‘Australia captured: how the military-industrial complex has captured Australia’s top strategic advisory body‘, Declassified Australia, 9 December 2021
Analysis of the compromised position of the allegedly independent Australian Strategic Policy Institute.
The Australian Strategic Policy Institute (ASPI) in Canberra is the government’s primary source of outside-government advice, research and analysis on military and strategic affairs. Since its establishment in mid-2001, it has veered away from its founding vision.
There is a jarring disconnect between the lofty goals of independence expressed in ASPI’s charter, and the
infiltration of ASPI by tentacles of the military-industrial complex. This has been barely mentioned in Australia’s mainstream media.
A Declassified Australia investigation has uncovered a casebook example of “state-capture”, with the development of deep connections between ASPI, and the world’s largest and most powerful military weapons manufacturers.
The article looks at: Australia as a globally significant arms buyer and seller; the profits delivered to arms suppliers by recent wars: arms industry, ex-politician, ex-public servant, and ex-military representation on ASPI’s board (though this is not always disclosed on the ASPI website); how ASPI progressively lost its independence; and how it has come to rely more on augmenting its government financing with corporate donations and a sling from the US government.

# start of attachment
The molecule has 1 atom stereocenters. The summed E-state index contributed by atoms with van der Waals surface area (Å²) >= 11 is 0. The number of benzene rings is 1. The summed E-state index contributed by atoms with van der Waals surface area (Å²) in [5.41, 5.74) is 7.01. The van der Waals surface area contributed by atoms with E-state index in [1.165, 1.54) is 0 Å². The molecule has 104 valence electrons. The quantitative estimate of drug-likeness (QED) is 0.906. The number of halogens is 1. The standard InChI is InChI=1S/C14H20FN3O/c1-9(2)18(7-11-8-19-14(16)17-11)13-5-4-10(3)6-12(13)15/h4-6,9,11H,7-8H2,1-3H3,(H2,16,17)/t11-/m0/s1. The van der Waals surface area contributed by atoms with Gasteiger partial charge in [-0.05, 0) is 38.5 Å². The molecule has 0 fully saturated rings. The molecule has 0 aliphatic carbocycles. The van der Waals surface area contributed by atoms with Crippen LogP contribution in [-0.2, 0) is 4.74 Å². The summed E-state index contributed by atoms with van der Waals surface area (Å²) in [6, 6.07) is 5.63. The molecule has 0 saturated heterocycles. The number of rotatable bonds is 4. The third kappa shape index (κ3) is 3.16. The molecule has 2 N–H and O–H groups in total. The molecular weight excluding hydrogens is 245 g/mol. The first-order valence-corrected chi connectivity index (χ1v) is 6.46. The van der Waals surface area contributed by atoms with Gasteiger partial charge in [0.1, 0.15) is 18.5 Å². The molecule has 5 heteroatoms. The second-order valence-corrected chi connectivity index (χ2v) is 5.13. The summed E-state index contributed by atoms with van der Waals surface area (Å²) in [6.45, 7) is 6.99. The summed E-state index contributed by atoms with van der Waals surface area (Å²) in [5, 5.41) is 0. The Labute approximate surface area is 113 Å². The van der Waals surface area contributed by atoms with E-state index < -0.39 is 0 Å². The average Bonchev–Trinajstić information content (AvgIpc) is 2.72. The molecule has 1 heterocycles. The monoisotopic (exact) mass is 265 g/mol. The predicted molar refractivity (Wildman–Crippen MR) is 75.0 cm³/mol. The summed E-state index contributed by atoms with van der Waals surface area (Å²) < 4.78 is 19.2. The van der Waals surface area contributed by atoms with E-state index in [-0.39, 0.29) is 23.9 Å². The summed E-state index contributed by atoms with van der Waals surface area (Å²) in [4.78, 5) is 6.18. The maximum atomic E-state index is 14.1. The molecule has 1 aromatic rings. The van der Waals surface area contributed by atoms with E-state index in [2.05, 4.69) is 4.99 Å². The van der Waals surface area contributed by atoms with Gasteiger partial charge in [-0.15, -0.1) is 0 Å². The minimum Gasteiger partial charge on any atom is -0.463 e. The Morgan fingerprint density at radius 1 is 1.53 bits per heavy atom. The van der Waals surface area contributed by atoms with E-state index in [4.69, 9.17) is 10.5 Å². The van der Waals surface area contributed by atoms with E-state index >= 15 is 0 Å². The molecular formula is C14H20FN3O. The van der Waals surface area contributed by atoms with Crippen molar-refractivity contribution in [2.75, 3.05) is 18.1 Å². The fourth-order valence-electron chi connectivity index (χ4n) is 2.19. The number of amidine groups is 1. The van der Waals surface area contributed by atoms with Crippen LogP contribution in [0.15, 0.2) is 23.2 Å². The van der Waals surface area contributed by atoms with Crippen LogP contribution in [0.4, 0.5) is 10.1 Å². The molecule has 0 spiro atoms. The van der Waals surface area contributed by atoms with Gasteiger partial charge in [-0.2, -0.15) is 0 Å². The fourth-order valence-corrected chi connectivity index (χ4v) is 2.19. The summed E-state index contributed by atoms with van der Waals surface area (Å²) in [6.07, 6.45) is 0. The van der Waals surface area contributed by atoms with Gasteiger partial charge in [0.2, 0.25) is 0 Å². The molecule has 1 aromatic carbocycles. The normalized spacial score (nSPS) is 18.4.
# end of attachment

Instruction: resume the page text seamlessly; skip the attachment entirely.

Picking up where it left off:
While the cash from the arms industry may not appear substantial …. the arms industry wields its major influence via its representatives finding their way on to seats at the top table.
The substantial extra funding from the US government, Defence and other Australian government departments, as well as corporate interests, provides a real challenge to ASPI’s responsibility to remain independent. It raises serious questions about undue influence, including foreign influence, at ASPI.
ASPI insists it ‘retains ‘ “complete editorial independence on the material we choose to research”. It said it would not accept funding from parties attempting to constrain its editorial independence.’
Declassified Australia is run by journalists Peter Cronau and Antony Loewenstein. Michelle Fahy has been a prolific writer on arms company influence and related subjects and a number of her articles can be found through the Honest History Search engine. The ASPI story has also been told by Sue Wareham.
Many of the arms companies linked to ASPI are also donors to the Australian War Memorial, which has caused Honest History to use the term military-industrial-commemorative complex and, given the apparent reluctance of the mainstream media to examine these connections (a point mentioned by Fahy), we could rightly extend this to say the military-industrial-commemorative-media complex. For Honest History material on this subject, use our Search engine with terms like ‘arms’, ‘donors’, ‘gun-runners’, and the names of individual arms companies.
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